Few events are more photographed than weddings. Needless to say, wedding participants  hope to look their best for the celebrations. Women often find that well applied cosmetics can enhance their beauty and help ensure they are picture-perfect.

The key to wedding makeup is finding a balance between application that will come across well in person and will look good in photographs.

Professional makeup artists understand just how heavy a hand to use to apply makeup, but the do-it-yourselfer may need some instruction to master wedding day makeup.

Often the key to wedding makeup is simplicity. Brides want their best features enhanced and have the makeup add to their beauty rather than outshine it. Brides want guests to notice their faces and gowns and not their makeup. Here are some tips brides can employ in an effort to put their best faces forward.

Begin preparations a few days prior to the wedding. If you will be enhancing your skin colour with a spray-tan, do so at least two days prior to the wedding. By the third day the colour will set and appear more natural.

The same idea applies to your brows. Tweezing, waxing and threading can create irritation and redness. Have your brows professionally shaped a few days before the wedding and then do a minor touch-up with your tweezer the night before. This allows your skin to recover and redness to dissipate.

Start out with well hydrated and moisturized skin. Apply a few layers of moisturizer, preferably one with an SPF if you will be spending time out in the sun. When the moisturizer is completely absorbed and dry, use a skin priming product that will help keep your foundation locked into place.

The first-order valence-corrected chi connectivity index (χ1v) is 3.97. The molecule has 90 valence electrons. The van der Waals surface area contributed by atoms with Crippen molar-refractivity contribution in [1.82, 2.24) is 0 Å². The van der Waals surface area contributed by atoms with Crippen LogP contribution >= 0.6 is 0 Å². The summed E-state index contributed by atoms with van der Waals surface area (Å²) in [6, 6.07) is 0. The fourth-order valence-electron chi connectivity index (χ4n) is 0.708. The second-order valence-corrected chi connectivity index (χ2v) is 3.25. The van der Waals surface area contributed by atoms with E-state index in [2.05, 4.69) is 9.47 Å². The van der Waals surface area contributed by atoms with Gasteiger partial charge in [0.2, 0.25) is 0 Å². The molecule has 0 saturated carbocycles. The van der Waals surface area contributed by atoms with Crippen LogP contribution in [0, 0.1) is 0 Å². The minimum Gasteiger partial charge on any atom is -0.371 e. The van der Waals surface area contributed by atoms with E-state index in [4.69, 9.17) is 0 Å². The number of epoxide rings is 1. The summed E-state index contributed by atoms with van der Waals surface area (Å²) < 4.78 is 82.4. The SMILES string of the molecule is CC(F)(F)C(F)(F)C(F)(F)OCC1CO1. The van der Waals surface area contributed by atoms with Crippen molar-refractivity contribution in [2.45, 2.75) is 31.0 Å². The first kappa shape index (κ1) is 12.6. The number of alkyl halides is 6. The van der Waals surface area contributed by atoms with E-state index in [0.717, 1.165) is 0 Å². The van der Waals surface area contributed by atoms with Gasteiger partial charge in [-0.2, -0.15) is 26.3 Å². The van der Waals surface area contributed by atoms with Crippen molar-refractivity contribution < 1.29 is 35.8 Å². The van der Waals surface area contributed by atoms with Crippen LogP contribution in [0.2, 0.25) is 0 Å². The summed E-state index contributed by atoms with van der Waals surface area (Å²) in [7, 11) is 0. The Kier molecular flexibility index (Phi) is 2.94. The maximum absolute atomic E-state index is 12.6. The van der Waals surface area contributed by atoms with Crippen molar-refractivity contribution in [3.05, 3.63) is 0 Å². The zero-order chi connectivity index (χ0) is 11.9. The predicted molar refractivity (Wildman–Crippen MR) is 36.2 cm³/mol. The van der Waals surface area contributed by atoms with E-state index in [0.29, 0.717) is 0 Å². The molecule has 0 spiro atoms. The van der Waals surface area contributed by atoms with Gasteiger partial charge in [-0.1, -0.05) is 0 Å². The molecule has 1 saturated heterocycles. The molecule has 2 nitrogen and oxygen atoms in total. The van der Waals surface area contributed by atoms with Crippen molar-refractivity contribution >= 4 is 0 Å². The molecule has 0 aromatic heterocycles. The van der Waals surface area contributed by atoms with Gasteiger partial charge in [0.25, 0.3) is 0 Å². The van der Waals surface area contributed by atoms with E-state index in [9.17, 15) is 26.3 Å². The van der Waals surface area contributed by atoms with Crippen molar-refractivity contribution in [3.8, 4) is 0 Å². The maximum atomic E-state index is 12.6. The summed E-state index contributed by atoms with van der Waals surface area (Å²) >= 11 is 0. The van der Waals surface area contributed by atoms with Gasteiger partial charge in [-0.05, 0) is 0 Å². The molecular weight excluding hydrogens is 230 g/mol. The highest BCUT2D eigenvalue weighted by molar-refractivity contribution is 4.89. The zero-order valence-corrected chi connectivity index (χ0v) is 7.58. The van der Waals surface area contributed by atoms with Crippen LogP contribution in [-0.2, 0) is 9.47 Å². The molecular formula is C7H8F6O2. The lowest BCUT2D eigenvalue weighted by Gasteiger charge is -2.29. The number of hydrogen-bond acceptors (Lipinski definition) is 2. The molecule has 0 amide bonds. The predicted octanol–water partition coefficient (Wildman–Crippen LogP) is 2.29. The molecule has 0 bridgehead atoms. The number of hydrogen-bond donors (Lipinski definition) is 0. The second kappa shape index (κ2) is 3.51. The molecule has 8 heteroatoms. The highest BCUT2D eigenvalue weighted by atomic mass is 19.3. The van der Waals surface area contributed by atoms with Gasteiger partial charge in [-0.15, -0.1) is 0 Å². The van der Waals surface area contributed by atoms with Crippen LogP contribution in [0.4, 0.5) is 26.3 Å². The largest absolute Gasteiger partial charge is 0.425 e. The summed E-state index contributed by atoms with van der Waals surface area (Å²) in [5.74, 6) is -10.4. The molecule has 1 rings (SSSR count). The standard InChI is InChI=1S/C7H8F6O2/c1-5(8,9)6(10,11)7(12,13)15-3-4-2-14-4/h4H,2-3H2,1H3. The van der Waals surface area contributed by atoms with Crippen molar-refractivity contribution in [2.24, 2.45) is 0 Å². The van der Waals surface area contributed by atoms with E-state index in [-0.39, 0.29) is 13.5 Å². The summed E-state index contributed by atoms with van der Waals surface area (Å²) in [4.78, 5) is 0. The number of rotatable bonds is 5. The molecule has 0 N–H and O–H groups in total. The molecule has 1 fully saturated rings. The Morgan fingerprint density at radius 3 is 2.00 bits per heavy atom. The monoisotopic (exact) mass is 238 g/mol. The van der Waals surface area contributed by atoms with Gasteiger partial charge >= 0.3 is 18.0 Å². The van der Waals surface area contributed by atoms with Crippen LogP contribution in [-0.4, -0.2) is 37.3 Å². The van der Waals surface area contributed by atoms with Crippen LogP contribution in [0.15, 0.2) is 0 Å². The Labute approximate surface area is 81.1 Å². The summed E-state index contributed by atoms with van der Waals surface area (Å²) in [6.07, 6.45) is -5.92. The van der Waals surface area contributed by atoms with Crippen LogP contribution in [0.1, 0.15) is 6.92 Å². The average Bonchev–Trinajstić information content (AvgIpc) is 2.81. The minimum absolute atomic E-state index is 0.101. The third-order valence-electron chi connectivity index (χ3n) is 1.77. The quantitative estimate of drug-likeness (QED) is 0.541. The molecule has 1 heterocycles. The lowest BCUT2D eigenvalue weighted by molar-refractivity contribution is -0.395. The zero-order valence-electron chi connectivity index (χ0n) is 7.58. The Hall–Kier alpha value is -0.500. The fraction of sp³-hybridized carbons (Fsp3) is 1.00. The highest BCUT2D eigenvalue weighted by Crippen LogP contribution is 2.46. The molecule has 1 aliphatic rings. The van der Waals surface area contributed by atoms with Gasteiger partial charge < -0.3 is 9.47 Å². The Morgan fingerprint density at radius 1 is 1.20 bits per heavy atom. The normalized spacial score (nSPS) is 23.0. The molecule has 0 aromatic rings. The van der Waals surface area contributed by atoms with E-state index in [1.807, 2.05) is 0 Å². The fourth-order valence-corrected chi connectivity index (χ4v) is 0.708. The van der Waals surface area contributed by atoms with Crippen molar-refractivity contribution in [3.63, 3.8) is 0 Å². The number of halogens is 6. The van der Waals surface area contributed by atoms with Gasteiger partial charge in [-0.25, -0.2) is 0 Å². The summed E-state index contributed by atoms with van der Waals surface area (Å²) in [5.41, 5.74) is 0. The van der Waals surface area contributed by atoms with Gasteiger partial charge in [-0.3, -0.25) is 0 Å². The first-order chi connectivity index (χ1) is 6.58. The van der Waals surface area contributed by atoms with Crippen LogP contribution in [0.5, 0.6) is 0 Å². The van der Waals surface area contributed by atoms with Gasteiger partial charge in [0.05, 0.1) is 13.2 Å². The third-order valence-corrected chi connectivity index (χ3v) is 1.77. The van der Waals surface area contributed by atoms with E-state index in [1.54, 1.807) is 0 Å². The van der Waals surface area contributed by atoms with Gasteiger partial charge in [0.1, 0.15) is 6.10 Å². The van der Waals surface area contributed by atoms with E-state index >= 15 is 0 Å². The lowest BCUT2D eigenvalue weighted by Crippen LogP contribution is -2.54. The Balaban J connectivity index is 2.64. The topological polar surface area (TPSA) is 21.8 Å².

Match your foundation colour to your natural skin colour. When these colours don’t match, your face may look like it is a separate shade from your neck and decolletage. If you will be tanning, then find a shade that matches the tanned colour. A foundation that has slightly yellow undertones will even out redness on the face and look better in photos. Apply the foundation thoroughly with a sponge or brush and be sure to blend it well at your neckline. Set the foundation with a matte powder.


Use an eyebrow pencil or powder to fill in your brows. This is a must for your wedding day and can really help to frame your eyes. Use small, light flicks of the pencil rather than long strokes to make the colour blend naturally. Use a brush to blend in further. Always go a shade or two lighter than your natural colour. Finish with a gel that will set the hairs into place.

Complement your lips and eyes.  If you are going for a dramatic eye, opt for a more neutral lip and vice versa.  Neutral colours look best for weddings and will not appear dated in photos. Stick to subtle browns and taupes for universal flattery on most eye colours. Use a light hand to apply a neutral shade of light shadow all over the lid. Apply a medium brown to the crease of the eye and a darker brown to the very outer corner and blend thoroughly. A very light shade of shadow can be used directly under the browline and toward the inside of the eye to make eyes appear wide and bright.

Apply liner before mascara and blend it with a brush.  Use mascara to lengthen lashes. If you will be using false lashes, apply them now. Err on the shorter side for fake lashes, and cut them as needed to fit your eye. Lashes that are too long or full may appear cartoonish and can be uncomfortable to wear. Connect your lashes together with the false ones with another application of mascara. Waterproof mascara will hold up through tears of joy.

Choose a long-lasting lip colour that will hold up through kisses and smiles. Lip stains work very well, as they provide that hint of colour but wear well during the day.

Another helpful tip is to perform a practice run prior to the wedding, taking some photographs to see how the makeup looks in pictures. Cameras and flashes can wash out makeup, so sometimes you need to apply just a little more than usual for it to show up on film. Certain makeup products will reflect light more, don’t forget to stock up on oil-blotting papers to touch up your face during the day.